Dr. Deepak K Gupta
• Definition, classification, specificity and active
• Effect of pH temperature and substrate
• Introduction to enzyme inhibitors,
proenzymes and isoenzymes.
• Introduction to allosteric regulation, covalent
modification and regulation by induction /
• Enzymes are biological catalysts synthesized by
living cells that accelerate biochemical reactions.
• The orderly course of metabolic processes is only
possible because each cell is equipped with its
own genetically determined set of enzymes
• It is only this that allows coordinated sequences
of reactions - metabolic pathways
• Involved in many regulatory mechanisms.
• Almost all enzymes are proteins except
catalytically active ribonucleic acids, the ribozymes
• Enzymes are characterized by three distinctive
• Catalytic Power
– Ability to catalyses biochemical reaction
– Accelerating reaction rates as much as 1016 over
uncatalyzed levels - far greater than any synthetic catalysts
– A given enzyme is very selective
– Both in the substances with which it interacts and in the
reaction that it catalyzes
– Metabolic inhibitors and activators
• Traditionally, enzymes often were named by
adding the suffix –ase to the substrate upon
which they acted
• Ex: phosphatase, urease, catalase, proteases
• Confusion arose from these trivial naming.
• So a new system of nomenclature of enzyme was
developed based on nature of reaction it helps
• Six classes of reactions are recognized
– Within each class are subclasses, and under each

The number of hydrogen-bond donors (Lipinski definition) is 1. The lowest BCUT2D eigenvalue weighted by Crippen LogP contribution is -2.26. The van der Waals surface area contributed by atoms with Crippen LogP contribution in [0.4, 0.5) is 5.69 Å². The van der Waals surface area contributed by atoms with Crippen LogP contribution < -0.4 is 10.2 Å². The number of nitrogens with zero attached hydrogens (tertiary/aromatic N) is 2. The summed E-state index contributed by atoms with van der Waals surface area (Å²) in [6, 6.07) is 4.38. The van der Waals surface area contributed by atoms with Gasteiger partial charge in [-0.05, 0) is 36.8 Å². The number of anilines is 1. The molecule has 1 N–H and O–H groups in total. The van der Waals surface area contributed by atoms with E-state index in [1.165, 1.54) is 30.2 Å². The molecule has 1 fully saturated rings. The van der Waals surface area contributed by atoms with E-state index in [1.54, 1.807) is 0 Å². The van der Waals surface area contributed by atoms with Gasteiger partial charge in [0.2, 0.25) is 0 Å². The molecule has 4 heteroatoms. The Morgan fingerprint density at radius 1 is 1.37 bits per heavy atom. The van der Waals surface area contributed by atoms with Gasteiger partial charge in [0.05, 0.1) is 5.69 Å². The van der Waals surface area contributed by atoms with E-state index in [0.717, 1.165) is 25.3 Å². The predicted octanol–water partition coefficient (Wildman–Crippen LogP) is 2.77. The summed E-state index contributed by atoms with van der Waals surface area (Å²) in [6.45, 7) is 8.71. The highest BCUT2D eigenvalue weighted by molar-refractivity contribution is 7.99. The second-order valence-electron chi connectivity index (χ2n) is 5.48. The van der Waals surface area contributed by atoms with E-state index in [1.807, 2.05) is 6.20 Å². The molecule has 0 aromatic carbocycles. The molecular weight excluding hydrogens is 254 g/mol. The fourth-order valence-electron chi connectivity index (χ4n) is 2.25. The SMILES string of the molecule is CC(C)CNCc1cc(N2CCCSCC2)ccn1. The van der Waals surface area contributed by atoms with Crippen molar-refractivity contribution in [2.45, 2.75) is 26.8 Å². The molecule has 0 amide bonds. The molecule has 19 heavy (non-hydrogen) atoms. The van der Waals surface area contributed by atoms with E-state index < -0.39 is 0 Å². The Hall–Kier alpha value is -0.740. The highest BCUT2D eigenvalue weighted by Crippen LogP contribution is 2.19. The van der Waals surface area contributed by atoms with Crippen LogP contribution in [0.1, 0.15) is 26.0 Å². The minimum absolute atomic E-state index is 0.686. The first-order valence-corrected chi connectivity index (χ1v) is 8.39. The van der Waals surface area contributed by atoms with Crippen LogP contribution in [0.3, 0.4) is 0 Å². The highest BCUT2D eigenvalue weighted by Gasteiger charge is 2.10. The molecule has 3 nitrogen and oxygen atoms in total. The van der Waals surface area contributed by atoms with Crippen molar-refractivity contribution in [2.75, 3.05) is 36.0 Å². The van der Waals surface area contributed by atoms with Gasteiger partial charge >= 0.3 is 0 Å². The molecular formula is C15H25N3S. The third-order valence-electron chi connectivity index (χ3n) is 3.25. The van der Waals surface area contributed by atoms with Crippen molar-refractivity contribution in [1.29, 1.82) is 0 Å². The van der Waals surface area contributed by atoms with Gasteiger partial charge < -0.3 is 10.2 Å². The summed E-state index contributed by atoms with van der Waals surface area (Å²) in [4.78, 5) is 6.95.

subclass are subsubclasses within which individual
enzymes are listed
Classification of Enzyme
• Enzyme are classified on the basis of action it performs
– Oxidoreductases - oxidation–reduction reactions
• Phosphate dehydrogenase
– Transferases - transfer of functional groups
• Methyltransferases, Carboxyltransferases
– Hydrolases - hydrolysis reactions
• Carboxylic ester hydrolases
– Isomerases - isomerization reactions
– Lyases - addition to double bonds
• Carboxy lyases, Aldehyde lyases
– Ligases - formation of bonds with ATP cleavage
• Amino acid–RNA ligases
Intracellular and extracellular
o enzymes are synthesized and retained in the cell for the use of
o They are found in the cytoplasm, nucleus, mitochondria and
Example: Oxydoreductase catalyses biological oxidation,
Enzymes involved in reduction in the mitochondria.
o enzymes are synthesized in the cell but secreted from the cell
to work externally.
Example : Digestive enzyme produced by the pancreas, are
not used by the cells in the pancreas but are transported to the
• Most of enzymes carry out their functions relying solely